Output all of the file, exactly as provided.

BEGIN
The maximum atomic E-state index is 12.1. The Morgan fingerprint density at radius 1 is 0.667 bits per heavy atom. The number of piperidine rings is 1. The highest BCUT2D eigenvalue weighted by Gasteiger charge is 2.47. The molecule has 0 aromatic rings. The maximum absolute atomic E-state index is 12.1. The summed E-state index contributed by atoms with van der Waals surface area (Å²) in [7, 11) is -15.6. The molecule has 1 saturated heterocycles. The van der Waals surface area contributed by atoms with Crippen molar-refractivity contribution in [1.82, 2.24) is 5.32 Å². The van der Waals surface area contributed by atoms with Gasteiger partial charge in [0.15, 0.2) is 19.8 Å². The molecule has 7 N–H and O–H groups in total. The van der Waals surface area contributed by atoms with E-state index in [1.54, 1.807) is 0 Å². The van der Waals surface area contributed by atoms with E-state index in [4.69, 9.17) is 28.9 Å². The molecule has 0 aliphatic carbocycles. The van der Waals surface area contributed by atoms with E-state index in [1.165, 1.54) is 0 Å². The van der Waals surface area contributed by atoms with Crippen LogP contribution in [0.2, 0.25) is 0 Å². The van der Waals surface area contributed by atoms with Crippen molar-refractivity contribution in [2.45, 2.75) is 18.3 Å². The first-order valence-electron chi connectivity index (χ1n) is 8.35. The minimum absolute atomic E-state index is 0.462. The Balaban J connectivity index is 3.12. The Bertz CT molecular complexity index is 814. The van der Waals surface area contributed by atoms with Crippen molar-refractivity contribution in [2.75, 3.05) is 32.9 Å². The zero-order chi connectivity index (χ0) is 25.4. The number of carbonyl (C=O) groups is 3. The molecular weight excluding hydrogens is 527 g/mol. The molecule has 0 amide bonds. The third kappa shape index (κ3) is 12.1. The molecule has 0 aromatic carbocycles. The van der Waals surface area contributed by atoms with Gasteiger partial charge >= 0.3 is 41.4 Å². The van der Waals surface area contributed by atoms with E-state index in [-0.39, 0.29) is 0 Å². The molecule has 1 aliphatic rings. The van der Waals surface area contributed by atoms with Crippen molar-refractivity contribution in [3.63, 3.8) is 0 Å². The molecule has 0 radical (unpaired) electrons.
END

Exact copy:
The maximum atomic E-state index is 12.1. The Morgan fingerprint density at radius 1 is 0.667 bits per heavy atom. The number of piperidine rings is 1. The highest BCUT2D eigenvalue weighted by Gasteiger charge is 2.47. The molecule has 0 aromatic rings. The maximum absolute atomic E-state index is 12.1. The summed E-state index contributed by atoms with van der Waals surface area (Å²) in [7, 11) is -15.6. The molecule has 1 saturated heterocycles. The van der Waals surface area contributed by atoms with Crippen molar-refractivity contribution in [1.82, 2.24) is 5.32 Å². The van der Waals surface area contributed by atoms with Gasteiger partial charge in [0.15, 0.2) is 19.8 Å². The molecule has 7 N–H and O–H groups in total. The van der Waals surface area contributed by atoms with E-state index in [1.54, 1.807) is 0 Å². The van der Waals surface area contributed by atoms with E-state index in [4.69, 9.17) is 28.9 Å². The molecule has 0 aliphatic carbocycles. The van der Waals surface area contributed by atoms with E-state index in [1.165, 1.54) is 0 Å². The van der Waals surface area contributed by atoms with Crippen LogP contribution in [0.2, 0.25) is 0 Å². The van der Waals surface area contributed by atoms with Crippen molar-refractivity contribution in [2.45, 2.75) is 18.3 Å². The first-order valence-electron chi connectivity index (χ1n) is 8.35. The minimum absolute atomic E-state index is 0.462. The Balaban J connectivity index is 3.12. The Bertz CT molecular complexity index is 814. The van der Waals surface area contributed by atoms with Crippen molar-refractivity contribution in [2.75, 3.05) is 32.9 Å². The zero-order chi connectivity index (χ0) is 25.4. The number of carbonyl (C=O) groups is 3. The molecular weight excluding hydrogens is 527 g/mol. The molecule has 0 amide bonds. The third kappa shape index (κ3) is 12.1. The molecule has 0 aromatic carbocycles. The van der Waals surface area contributed by atoms with Gasteiger partial charge >= 0.3 is 41.4 Å². The van der Waals surface area contributed by atoms with E-state index in [-0.39, 0.29) is 0 Å². The molecule has 1 aliphatic rings. The van der Waals surface area contributed by atoms with Crippen molar-refractivity contribution in [3.63, 3.8) is 0 Å². The molecule has 0 radical (unpaired) electrons.